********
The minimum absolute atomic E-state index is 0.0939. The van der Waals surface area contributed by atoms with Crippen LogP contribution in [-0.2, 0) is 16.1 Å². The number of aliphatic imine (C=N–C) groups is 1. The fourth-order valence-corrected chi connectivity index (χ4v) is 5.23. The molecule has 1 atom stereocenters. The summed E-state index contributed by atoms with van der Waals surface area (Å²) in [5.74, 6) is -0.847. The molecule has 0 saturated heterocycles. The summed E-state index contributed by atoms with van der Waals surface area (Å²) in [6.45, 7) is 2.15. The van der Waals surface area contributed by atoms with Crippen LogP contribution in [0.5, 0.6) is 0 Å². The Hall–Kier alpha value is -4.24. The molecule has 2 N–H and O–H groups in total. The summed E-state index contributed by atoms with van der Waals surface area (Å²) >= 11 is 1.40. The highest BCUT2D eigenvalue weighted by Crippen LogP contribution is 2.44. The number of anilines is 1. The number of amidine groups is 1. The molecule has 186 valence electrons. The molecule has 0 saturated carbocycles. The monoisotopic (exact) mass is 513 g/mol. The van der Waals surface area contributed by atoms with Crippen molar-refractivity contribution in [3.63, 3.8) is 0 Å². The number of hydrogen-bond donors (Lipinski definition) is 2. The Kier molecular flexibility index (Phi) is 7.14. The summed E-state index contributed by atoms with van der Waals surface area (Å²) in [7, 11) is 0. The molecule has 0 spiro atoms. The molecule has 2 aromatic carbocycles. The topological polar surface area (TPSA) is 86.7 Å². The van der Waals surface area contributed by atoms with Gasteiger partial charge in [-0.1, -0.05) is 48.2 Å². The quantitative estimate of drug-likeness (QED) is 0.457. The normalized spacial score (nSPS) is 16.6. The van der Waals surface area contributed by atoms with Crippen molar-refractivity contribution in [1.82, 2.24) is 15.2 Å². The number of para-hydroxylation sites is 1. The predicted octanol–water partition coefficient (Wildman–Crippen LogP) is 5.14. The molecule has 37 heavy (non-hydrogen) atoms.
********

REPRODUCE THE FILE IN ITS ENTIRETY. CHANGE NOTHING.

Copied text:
The minimum absolute atomic E-state index is 0.0939. The van der Waals surface area contributed by atoms with Crippen LogP contribution in [-0.2, 0) is 16.1 Å². The number of aliphatic imine (C=N–C) groups is 1. The fourth-order valence-corrected chi connectivity index (χ4v) is 5.23. The molecule has 1 atom stereocenters. The summed E-state index contributed by atoms with van der Waals surface area (Å²) in [5.74, 6) is -0.847. The molecule has 0 saturated heterocycles. The summed E-state index contributed by atoms with van der Waals surface area (Å²) in [6.45, 7) is 2.15. The van der Waals surface area contributed by atoms with Crippen LogP contribution in [0.5, 0.6) is 0 Å². The Hall–Kier alpha value is -4.24. The molecule has 2 N–H and O–H groups in total. The summed E-state index contributed by atoms with van der Waals surface area (Å²) >= 11 is 1.40. The highest BCUT2D eigenvalue weighted by Crippen LogP contribution is 2.44. The number of anilines is 1. The number of amidine groups is 1. The molecule has 186 valence electrons. The molecule has 0 saturated carbocycles. The monoisotopic (exact) mass is 513 g/mol. The van der Waals surface area contributed by atoms with Crippen molar-refractivity contribution in [3.63, 3.8) is 0 Å². The number of hydrogen-bond donors (Lipinski definition) is 2. The Kier molecular flexibility index (Phi) is 7.14. The summed E-state index contributed by atoms with van der Waals surface area (Å²) in [7, 11) is 0. The molecule has 0 spiro atoms. The molecule has 2 aromatic carbocycles. The topological polar surface area (TPSA) is 86.7 Å². The van der Waals surface area contributed by atoms with Gasteiger partial charge in [-0.1, -0.05) is 48.2 Å². The quantitative estimate of drug-likeness (QED) is 0.457. The normalized spacial score (nSPS) is 16.6. The van der Waals surface area contributed by atoms with Crippen molar-refractivity contribution in [1.82, 2.24) is 15.2 Å². The number of para-hydroxylation sites is 1. The predicted octanol–water partition coefficient (Wildman–Crippen LogP) is 5.14. The molecule has 37 heavy (non-hydrogen) atoms.